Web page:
Goncharov

Goncharov

Goncharov

Goncharov

Excerpt

Although one of the foremost novelists in Russia and author of the world classic Oblomov , Ivan Alexandrovich Goncharov is still little known outside his own country. This may be due partly to the fact that he was devoid of any of those vagaries of genius which were conspicuous in some other great figures of Russian letters: in Tolstoy, for instance, in Gogol, or in Dostoevsky. As a private individual Goncharov was in fact the very picture of what might be called respectable conformity. It is true that in later life he became a prey to certain mental and nervous troubles, but these were of a purely clinical type-- neither colourful nor exceptional enough to draw much attention. Otherwise he was almost too 'prosaic' and too methodical for the popular conception of a great artist. Intent on becoming a success both as writer and civil servant, he marched towards this double goal in a deliberate, even somewhat calculated manner. In literature, at any rate, he succeeded well enough, for he was ushered into fame by his very first novel (in 1847) almost as a matter of course. Some twelve years later his national reputation hardly lagged behind that of Turgenev, Dostoevsky and Tolstoy, and has remained high ever since; so much so that it is now impossible to talk of the leading Russian realists without mentioning Goncharov. But this only makes it the more imperative for us to know at least the important facts about him and his work.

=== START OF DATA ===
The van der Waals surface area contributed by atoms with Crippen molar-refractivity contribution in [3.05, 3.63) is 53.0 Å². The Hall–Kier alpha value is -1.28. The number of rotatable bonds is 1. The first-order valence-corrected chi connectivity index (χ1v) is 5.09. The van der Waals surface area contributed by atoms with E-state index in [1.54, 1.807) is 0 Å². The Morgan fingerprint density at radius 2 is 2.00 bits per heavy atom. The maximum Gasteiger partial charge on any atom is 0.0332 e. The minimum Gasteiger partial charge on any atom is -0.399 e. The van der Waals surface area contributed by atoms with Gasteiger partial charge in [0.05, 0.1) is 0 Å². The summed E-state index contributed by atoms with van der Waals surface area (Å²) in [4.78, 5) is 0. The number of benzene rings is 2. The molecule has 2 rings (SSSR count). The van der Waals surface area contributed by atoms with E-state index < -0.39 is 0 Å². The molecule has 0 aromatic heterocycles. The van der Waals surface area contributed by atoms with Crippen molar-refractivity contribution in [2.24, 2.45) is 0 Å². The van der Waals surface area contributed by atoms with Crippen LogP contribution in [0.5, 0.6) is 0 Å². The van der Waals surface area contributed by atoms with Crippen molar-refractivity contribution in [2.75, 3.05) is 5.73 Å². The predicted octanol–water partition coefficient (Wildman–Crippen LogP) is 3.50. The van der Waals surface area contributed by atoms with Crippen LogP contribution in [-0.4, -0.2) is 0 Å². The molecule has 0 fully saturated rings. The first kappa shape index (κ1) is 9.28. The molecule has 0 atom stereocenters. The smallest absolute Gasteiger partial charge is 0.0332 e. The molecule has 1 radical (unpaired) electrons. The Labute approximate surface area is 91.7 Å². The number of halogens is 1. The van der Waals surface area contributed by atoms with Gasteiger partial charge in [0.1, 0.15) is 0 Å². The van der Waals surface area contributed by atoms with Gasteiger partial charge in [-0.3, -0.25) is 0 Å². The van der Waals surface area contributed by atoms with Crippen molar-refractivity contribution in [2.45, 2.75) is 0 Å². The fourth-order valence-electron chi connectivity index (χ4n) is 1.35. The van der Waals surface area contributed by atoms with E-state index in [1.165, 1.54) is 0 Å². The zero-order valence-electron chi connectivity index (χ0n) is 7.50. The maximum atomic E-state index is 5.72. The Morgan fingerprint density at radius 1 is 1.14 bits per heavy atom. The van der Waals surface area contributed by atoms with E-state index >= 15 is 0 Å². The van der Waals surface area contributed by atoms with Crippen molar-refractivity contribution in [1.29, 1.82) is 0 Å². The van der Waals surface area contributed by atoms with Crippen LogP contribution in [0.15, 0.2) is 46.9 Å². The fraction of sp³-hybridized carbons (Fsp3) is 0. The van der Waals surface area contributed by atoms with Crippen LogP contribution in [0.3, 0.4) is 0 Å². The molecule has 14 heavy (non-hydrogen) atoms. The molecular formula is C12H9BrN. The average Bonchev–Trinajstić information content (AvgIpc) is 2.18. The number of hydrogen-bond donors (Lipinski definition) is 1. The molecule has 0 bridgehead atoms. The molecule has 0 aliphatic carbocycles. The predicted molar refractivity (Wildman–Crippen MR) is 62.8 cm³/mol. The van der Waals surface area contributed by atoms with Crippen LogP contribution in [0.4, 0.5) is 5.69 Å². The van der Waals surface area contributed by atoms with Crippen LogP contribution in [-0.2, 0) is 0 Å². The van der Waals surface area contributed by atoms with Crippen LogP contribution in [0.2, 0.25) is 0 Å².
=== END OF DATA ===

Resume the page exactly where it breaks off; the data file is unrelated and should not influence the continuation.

Born in June, 1812, in the remote Volga town of Simbirsk (now Ulyanovsk), Goncharov came of a well-to-do merchant family with gentry traditions. His parents lived in the approved 'noble' manner, with plenty of house-serfs and all sorts of other insignia required by that style and status. Their house was situated in the town, but its character was more like that of a country mansion on the banks of the Volga, with magnificent vistas opening up from its grounds. As Ivan had lost his father at the age of seven, his mother Avdotya Matveyevna, a homely and practical woman, brought up her four children (two boys and two girls) according to the old-fashioned patriarchal notions which lingered on in the provinces with a tenacity of their own. She, moreover, became the manageress . . .

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